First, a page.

Oysterfest organiser Annette Plane is excited about the upcoming 2017 festival following last year’s cancellation, with new events and ideas planned.
Besieged by last September’s big storm, the event went missing from the Ceduna calendar but this year’s Oysterfest is set to feature guests and artists booked for 2016 and a raft of other innovations.
Ms Plane said she was raring to go for the September 29 to October 1 festivities.
“For those involved in organising it was devastating and we did get some negative feedback from people who had travelled for the event but that was minor,” she said.
“Everybody was disappointed but our suppliers were supportive, sponsors rallied behind us and in the end financially we came out of it not too bad.
“Council was happy with how it was tidied up, so the future of Oysterfest is not in doubt and most plans for this year are tracking well, we have been able to roll event planning to this year so most basic things are already in place.”
She said the likes of special guest chef Simon Bryant and country music artist Amber Joy Poulton would be at the festival, albeit 12 months later than originally planned, while a number of innovations were being finalised.
There will be a fenced food and wine precinct, which Ms Plane said could be thought of along the lines of the Garden of Unearthly Delights at Adelaide’s Fringe Festival.
“The fencing allows us to do more evening entertainment, it increases security, we can theme it, light it and style it,” she said.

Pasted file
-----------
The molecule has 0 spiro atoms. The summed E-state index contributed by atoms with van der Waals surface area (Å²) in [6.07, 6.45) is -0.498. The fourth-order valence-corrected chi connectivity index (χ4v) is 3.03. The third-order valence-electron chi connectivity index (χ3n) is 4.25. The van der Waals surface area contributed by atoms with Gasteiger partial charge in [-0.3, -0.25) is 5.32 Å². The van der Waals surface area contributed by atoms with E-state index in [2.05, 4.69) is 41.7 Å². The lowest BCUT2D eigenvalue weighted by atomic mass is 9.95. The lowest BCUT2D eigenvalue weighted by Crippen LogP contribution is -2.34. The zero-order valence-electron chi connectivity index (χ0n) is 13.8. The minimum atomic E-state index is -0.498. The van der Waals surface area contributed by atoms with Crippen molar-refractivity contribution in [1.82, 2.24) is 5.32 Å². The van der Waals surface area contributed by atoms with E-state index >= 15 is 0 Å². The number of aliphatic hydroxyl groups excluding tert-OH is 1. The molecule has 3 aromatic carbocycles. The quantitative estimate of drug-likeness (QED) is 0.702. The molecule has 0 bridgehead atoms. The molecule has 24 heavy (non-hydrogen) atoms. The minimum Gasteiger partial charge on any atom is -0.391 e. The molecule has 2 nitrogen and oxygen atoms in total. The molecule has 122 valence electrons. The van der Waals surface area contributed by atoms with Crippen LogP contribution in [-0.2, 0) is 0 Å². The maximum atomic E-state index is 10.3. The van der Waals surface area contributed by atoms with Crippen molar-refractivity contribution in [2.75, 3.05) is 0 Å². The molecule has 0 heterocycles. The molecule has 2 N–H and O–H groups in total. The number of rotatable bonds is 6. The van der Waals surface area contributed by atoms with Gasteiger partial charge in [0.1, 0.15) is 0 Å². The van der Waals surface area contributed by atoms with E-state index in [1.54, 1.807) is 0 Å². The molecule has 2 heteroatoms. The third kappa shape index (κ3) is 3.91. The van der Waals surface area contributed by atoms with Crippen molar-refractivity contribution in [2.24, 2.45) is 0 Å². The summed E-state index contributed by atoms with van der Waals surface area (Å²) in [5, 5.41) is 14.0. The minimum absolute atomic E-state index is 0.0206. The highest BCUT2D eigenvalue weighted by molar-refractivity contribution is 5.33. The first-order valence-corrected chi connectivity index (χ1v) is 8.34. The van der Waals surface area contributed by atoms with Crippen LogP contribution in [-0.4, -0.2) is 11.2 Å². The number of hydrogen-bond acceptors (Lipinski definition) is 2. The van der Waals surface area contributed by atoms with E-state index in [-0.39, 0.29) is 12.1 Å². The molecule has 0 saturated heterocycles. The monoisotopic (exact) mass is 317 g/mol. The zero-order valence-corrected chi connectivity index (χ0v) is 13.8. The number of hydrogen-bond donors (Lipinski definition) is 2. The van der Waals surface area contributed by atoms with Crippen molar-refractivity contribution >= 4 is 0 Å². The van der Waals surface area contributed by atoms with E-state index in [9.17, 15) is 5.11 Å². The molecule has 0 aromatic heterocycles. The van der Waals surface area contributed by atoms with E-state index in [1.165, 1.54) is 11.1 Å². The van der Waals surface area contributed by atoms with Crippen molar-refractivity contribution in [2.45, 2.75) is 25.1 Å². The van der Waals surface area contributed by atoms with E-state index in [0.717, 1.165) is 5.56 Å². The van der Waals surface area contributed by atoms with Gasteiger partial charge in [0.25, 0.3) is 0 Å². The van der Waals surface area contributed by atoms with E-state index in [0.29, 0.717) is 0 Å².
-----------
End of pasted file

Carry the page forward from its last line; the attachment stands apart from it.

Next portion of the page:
“It will define the area as a central area for people looking for food, wine and entertainment.
“There will be an Eyre Peninsula produce focus, there’s got to be a local connection – we want to cover regional produce from fish and squid to lamb and beef to showcase that the West Coast has really good food and it’s about time we realise that’s something we need to push as an option.”
Friday night will see a cocktail-style dinner at the food and wine precinct, which would allow for more numbers at a cheaper price.
Ms Plane said organisers expected 200 to 300 people to the event which was likely to be $50 per person.
The Sunday night dinner will be hosted at the Sailing Club, which Ms Plane said would cater to a more family atmosphere.
The Saturday dinner is yet to be finalised but organisers are hoping for a premium dinner event catered by Mr Bryant which would be a limited ticket affair that Ms Plane said would not come cheap but would be aimed at people wanting a deluxe food and wine experience.
“We want a premium experience and it’s something we haven’t really done so we are hoping it comes together,” she said.
“There’s a 70 per cent chance of it happening.”
In an attempt to attract more small stall holders in arts and crafts in the McEvoy Marquee with a local focus, organisers have reduced costs to $33 for a single table for the whole weekend and $66 for a 3-metre by 3-metre area.
Ms Plane said this was for small-scale, homemade arts after comments from the arts and craft community that they could not previously afford stall prices if they were not big sellers.
The marquee will also hold cooking demonstrations with Mr Bryant and other activities, so Ms Plane said there should be a constant flow of foot traffic into the area.
She also assured that oyster stocks for the event would not be affected by the Pacific Oyster Mortality Syndrome outbreak in Tasmania which had had an effect on the industry’s spat supply, with oyster growers ensuring there would be enough stock in reserve for the weekend festivities.
Ms Plane also called upon community members to submit ideas for the 2018 event and urged people to contact her with input on how to move forward.